FPSO redeployment

Re-using an available FPSO resulted in the shortest average cycle time – only 19.8 months. Since the unit has already been operating as an FPSO, the main works are typically life-extension and modifications to suit the new field requirements. While most redeployments have cycle times under two years, there are examples where the cycle time for an existing FPSO unit extended to almost 42 months. In this case, the FPSO was relocated to a new region and extensive topside modifications were required to process a different type of crude oil.  

The ownership issue

There is a stark difference in cycle times of FPSOs based on ownership at the time of first oil. When looking at FPSOs awarded since 2010 that have achieved first oil by 2020, the average contractor-owned FPSO had a 48% shorter cycle time than units owned by field operators. On average lease contractors required 33.9 months from award to first oil compared to 65 months for field operators. That does not mean that leased units always have shorter times. The cycle time for leased units ranges from 21-47.9 months compared to 22-109.2 months for field operators.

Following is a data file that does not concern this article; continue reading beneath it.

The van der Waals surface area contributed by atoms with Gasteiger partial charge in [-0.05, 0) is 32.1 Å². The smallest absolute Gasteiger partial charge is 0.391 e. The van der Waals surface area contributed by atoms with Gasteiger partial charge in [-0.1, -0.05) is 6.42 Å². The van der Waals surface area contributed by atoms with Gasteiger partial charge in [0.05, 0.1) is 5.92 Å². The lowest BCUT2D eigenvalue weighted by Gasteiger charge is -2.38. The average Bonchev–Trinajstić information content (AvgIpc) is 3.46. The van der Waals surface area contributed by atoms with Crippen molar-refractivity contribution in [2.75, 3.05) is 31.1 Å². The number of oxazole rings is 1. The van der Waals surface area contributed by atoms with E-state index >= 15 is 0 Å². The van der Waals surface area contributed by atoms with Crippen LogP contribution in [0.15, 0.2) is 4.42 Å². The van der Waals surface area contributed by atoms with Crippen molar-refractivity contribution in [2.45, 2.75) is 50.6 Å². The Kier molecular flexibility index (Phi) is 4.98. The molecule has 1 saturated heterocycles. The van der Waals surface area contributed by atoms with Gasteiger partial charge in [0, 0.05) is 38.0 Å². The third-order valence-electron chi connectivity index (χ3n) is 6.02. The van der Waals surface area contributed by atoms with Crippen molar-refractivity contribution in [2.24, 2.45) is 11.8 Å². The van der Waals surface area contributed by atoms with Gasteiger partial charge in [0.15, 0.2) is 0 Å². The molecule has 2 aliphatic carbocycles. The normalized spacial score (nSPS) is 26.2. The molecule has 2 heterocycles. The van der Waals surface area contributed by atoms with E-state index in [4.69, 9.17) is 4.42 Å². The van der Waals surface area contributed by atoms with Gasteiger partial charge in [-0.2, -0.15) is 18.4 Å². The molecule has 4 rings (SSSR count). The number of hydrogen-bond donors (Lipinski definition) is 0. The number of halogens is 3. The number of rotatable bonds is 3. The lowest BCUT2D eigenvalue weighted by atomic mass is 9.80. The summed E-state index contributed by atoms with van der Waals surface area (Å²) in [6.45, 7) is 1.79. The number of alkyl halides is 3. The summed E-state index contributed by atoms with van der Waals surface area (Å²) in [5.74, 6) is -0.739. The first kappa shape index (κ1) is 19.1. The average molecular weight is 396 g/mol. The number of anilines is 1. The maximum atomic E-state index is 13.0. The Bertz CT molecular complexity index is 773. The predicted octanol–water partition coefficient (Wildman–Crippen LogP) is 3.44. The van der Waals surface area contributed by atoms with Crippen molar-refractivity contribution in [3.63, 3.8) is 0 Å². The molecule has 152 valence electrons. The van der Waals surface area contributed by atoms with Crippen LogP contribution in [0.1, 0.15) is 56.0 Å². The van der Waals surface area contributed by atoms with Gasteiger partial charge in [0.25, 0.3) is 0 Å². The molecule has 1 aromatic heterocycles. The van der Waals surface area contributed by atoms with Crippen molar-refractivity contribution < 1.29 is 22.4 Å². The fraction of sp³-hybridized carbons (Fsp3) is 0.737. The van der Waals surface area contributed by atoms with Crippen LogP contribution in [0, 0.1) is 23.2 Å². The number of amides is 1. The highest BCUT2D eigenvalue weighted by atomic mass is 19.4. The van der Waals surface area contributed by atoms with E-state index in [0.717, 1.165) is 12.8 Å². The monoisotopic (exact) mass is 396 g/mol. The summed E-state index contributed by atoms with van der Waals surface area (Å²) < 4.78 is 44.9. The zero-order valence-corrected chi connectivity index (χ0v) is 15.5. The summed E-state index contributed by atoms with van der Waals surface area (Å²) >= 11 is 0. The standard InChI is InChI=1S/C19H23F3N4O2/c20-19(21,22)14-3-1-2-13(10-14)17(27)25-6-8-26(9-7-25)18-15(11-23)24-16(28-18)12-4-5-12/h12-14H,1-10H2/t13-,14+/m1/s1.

Lease contractors and field operators have both encountered schedule delays in FPSO projects. However, the longest cycle times all belong to units owned by field operators. In addition to the Petrobras units discussed above (P66-70, P74-77), it took more than 60 months from award to first oil for Western Isles, Egina, Glen Lyon, and Ichthys Venturer.

By contrast, the longest cycle time for a contractor-owned FPSO was less than 48 months. As lease contractors execute FPSO projects more frequently than field operators, they may have greater ability to provide additional resources and work with their established suppliers to mitigate delays more quickly. In addition, it is possible that the specifications for field operator-owned FPSOs are more bespoke and/or onerous, resulting in underestimation of the complexities to meet these requirements. These company-specific requirements had expanded significantly during the boom times. During the last downturn, there was a large effort to use industry or contractor standards, resulting in shorter delivery and lower costs.


The industry has made great strides to reduce FPSO cycle time through standardization of specifications and hull designs. The full impact of COVID-19 on FPSO cycle times remains to be seen. Most units on order are expected to experience delays of six-12 months, depending on its stage of construction, yard location, and payment terms. Many field operators have cut capex for 2020, requiring re-phasing of most sanctioned projects.